A few of the first scenes I did in isometric perspective.

Pixel artists were challenged, even as graphics cards surpassed us and video game graphics are downright realistic, to somehow make realistic forms using as little colour as possible. And you’d be surprised how many wizards in the pixel art community can make incredibly intricate images with just a few basic colours. I became enthralled and enthusiastic about this challenge and inspired by the talent around me.

Having grown up a huge nerd loving both MMORPGs and gaming, I fit right into the pixel art community. And over a period of time, the emphasis on artistic improvement made me feel more passionate about it.

I felt somehow more artistically “ethical” than dollers who relied on tools. And while my art did improve, I can say that my attitude didn’t. I became dogmatic about artistic improvement and my internalised misogyny made me turn back at the dolling community and it’s emphasis on kindness and sharing with a sneer.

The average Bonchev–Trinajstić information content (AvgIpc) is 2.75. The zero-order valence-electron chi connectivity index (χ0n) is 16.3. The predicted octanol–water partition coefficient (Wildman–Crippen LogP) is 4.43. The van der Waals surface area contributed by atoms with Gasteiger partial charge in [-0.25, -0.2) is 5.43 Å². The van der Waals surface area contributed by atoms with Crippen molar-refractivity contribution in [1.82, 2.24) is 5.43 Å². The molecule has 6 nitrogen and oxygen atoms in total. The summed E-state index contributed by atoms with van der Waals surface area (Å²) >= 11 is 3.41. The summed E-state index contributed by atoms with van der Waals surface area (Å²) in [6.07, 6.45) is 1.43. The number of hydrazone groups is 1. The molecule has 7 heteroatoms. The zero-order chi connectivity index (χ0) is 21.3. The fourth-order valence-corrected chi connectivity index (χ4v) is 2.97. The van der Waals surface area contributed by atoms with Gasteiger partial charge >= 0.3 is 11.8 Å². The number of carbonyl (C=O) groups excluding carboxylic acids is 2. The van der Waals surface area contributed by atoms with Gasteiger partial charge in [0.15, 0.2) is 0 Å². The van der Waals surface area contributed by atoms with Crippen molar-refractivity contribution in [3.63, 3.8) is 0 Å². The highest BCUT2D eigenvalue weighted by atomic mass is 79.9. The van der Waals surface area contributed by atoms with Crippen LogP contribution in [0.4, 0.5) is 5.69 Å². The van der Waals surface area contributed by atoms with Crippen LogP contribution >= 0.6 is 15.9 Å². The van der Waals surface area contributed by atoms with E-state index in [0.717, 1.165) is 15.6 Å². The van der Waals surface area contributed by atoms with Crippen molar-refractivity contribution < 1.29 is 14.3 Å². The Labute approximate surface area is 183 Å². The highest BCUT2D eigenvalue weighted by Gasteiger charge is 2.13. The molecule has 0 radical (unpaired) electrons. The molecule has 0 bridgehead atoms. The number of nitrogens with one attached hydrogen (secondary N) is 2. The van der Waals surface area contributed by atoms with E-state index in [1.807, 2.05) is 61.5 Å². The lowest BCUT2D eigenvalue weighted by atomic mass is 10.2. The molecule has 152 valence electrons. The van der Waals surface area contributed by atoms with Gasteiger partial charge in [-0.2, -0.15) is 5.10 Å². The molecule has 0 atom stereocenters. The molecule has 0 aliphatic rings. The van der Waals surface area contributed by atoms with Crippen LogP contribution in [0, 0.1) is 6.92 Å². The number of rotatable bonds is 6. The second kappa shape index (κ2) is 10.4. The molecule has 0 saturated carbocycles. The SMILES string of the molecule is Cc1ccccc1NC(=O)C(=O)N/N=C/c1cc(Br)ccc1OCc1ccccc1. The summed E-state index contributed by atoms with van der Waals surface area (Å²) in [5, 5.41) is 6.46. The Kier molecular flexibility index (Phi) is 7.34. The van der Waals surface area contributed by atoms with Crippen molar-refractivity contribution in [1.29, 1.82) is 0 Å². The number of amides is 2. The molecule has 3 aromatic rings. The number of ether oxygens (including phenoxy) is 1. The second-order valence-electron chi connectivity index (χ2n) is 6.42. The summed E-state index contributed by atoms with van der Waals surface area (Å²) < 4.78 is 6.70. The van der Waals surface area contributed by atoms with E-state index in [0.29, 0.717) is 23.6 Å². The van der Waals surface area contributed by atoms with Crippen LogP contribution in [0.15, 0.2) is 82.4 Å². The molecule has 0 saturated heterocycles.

Merging the two

While I was absent from it, the dolling community bloomed. The forum I frequented disbanded but new forums popped up. One of them, Eden Enchanted, got so big the admin staff had to begin charging for membership in order to power the servers and eventually, it shut down.

An old screencap of Eden Enchanted. I didn’t get very involved here and stayed more on a forum called Bright Shiny Thing.

My attempts to rejoin the dolling community didn’t go over well. I’d become so engrossed in critiquing art, dollers often took my well intentioned feedback badly. And I was so hardheaded in the idea that I’d done something good for them, I refused to see any different.